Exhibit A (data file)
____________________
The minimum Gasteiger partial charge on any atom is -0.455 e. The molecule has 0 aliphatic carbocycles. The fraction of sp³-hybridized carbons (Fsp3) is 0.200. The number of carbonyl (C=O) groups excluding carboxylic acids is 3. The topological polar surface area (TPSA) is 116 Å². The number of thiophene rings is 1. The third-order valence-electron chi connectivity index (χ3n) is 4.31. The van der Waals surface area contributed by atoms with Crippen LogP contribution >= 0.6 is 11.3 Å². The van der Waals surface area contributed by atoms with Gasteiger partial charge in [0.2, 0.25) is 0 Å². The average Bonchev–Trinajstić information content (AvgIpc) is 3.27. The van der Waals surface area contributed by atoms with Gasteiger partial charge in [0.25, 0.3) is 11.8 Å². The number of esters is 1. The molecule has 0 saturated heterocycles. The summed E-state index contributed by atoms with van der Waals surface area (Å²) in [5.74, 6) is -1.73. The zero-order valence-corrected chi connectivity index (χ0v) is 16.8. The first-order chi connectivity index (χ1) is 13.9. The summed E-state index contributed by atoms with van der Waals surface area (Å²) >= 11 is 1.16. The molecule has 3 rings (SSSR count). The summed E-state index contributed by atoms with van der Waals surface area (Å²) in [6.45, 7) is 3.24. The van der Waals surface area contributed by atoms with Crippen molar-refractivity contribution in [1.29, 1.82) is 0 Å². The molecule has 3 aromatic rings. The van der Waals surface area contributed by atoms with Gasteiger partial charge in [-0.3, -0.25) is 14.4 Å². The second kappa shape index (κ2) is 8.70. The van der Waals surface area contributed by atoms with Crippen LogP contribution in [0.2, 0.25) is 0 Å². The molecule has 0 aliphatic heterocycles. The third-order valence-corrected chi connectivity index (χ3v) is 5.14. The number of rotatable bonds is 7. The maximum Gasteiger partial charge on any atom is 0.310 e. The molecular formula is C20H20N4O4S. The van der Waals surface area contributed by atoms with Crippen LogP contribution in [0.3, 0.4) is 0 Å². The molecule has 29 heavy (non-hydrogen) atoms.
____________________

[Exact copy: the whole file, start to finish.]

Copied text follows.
The minimum Gasteiger partial charge on any atom is -0.455 e. The molecule has 0 aliphatic carbocycles. The fraction of sp³-hybridized carbons (Fsp3) is 0.200. The number of carbonyl (C=O) groups excluding carboxylic acids is 3. The topological polar surface area (TPSA) is 116 Å². The number of thiophene rings is 1. The third-order valence-electron chi connectivity index (χ3n) is 4.31. The van der Waals surface area contributed by atoms with Crippen LogP contribution >= 0.6 is 11.3 Å². The van der Waals surface area contributed by atoms with Gasteiger partial charge in [0.2, 0.25) is 0 Å². The average Bonchev–Trinajstić information content (AvgIpc) is 3.27. The van der Waals surface area contributed by atoms with Gasteiger partial charge in [0.25, 0.3) is 11.8 Å². The number of esters is 1. The molecule has 0 saturated heterocycles. The summed E-state index contributed by atoms with van der Waals surface area (Å²) in [5.74, 6) is -1.73. The zero-order valence-corrected chi connectivity index (χ0v) is 16.8. The first-order chi connectivity index (χ1) is 13.9. The summed E-state index contributed by atoms with van der Waals surface area (Å²) >= 11 is 1.16. The molecule has 3 rings (SSSR count). The summed E-state index contributed by atoms with van der Waals surface area (Å²) in [6.45, 7) is 3.24. The van der Waals surface area contributed by atoms with Crippen molar-refractivity contribution in [1.29, 1.82) is 0 Å². The molecule has 3 aromatic rings. The van der Waals surface area contributed by atoms with Gasteiger partial charge in [-0.3, -0.25) is 14.4 Å². The second kappa shape index (κ2) is 8.70. The van der Waals surface area contributed by atoms with Crippen LogP contribution in [0.2, 0.25) is 0 Å². The molecule has 0 aliphatic heterocycles. The third-order valence-corrected chi connectivity index (χ3v) is 5.14. The number of rotatable bonds is 7. The maximum Gasteiger partial charge on any atom is 0.310 e. The molecular formula is C20H20N4O4S. The van der Waals surface area contributed by atoms with Crippen LogP contribution in [0.3, 0.4) is 0 Å². The molecule has 29 heavy (non-hydrogen) atoms.